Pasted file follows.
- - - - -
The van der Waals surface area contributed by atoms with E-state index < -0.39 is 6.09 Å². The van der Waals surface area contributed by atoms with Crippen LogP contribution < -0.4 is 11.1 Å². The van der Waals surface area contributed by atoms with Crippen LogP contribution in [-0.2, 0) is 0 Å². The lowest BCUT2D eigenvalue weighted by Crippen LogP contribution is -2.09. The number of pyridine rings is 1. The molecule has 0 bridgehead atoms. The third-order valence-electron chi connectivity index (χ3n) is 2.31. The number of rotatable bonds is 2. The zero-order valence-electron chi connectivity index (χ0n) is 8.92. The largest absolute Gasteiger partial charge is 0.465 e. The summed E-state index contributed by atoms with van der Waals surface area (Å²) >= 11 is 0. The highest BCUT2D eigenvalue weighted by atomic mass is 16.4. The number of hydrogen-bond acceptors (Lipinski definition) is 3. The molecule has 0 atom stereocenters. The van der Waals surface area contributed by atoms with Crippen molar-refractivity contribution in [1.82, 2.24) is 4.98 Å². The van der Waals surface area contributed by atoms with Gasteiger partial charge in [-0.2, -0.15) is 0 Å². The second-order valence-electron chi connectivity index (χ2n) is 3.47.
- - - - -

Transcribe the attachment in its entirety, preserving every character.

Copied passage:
The van der Waals surface area contributed by atoms with E-state index < -0.39 is 6.09 Å². The van der Waals surface area contributed by atoms with Crippen LogP contribution < -0.4 is 11.1 Å². The van der Waals surface area contributed by atoms with Crippen LogP contribution in [-0.2, 0) is 0 Å². The lowest BCUT2D eigenvalue weighted by Crippen LogP contribution is -2.09. The number of pyridine rings is 1. The molecule has 0 bridgehead atoms. The third-order valence-electron chi connectivity index (χ3n) is 2.31. The number of rotatable bonds is 2. The zero-order valence-electron chi connectivity index (χ0n) is 8.92. The largest absolute Gasteiger partial charge is 0.465 e. The summed E-state index contributed by atoms with van der Waals surface area (Å²) >= 11 is 0. The highest BCUT2D eigenvalue weighted by atomic mass is 16.4. The number of hydrogen-bond acceptors (Lipinski definition) is 3. The molecule has 0 atom stereocenters. The van der Waals surface area contributed by atoms with Crippen molar-refractivity contribution in [1.82, 2.24) is 4.98 Å². The van der Waals surface area contributed by atoms with Gasteiger partial charge in [-0.2, -0.15) is 0 Å². The second-order valence-electron chi connectivity index (χ2n) is 3.47.